we the people

Petition to Prevent SIM Unlocking Illegal Reaches Its Target

February 21, 2013 - Written By Silviu MarchiÈ™

As you may know (especially if you live in the US) unlocking your phone in the States, in other ways than going to your provider has been deemed illegal since January 26th 2013, as stated by the October 2012 bill added to the DMCA (Digital Millennium Copyright Act). Any phone bought with a contract from then on is protected by the law while devices bought in the same way before the 26th of January is not affected. Another exception to the bill are CDMA phones, since the bill only covers GSM (Verizon and Sprint use CDMA wireless technology – CDMA stands for Code Division Multiple Access).

It wasn’t long until a petition was made on the Petitions page of the White House website (petitions.whitehouse.gov). In about a month the petition gathered some 101,554 signatures (at the time of writing), surpassing the 100,000 needed by 23rd of February for the petition to pass.

The main reason of the petition to overturn this bill is

Consumers will be forced to pay exorbitant roaming fees to make calls while traveling abroad. It reduces consumer choice, and decreases the resale value of devices that consumers have paid for in full.

While the petition has passed, this doesn’t mean that the law will be rescinded. Having passed the threshold, the petition will be taken into attention by the Presidency Administration and if considered, some measures will be taken.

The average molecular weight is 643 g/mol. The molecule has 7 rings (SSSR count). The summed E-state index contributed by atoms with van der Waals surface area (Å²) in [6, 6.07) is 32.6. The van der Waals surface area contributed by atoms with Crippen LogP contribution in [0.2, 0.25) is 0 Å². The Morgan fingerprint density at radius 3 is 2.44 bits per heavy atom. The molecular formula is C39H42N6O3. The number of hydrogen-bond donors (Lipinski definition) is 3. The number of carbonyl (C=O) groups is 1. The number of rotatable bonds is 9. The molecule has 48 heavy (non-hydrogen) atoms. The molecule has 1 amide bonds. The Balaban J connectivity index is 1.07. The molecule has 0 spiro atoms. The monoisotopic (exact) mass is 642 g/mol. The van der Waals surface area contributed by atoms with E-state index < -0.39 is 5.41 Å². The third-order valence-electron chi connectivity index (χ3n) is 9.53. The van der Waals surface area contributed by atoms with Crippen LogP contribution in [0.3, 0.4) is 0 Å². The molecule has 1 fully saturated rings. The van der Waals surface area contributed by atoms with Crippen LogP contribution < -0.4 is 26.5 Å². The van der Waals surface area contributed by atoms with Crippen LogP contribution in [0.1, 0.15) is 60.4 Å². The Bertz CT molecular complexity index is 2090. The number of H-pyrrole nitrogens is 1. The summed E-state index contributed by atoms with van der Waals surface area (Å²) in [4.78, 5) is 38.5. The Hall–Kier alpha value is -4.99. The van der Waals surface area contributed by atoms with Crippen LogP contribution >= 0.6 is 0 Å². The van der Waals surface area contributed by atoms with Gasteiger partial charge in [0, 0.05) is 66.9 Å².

The petition asks the Presidency to request the Librarian of Congress (this being the same official that added the SIM unlocking to the DMCA back in October 2012) to revoke the law, and in case this fails, to make a bill enabling consumers to unlock their phone once again (In the US, the President has the power to do so).

The petition was not addressed as of yet, but a statement will probably be made public soon, since the bill and the petition got press attention.

So how does this bill affect people? Well if you want to unlock your phone, you can still call your operator and ask them to do it, and based on your contract’s standing and how new the phone in question is, you can unlock your phone for free if you have a legitimate reason (like anything besides wanting to terminate your contract or selling your device).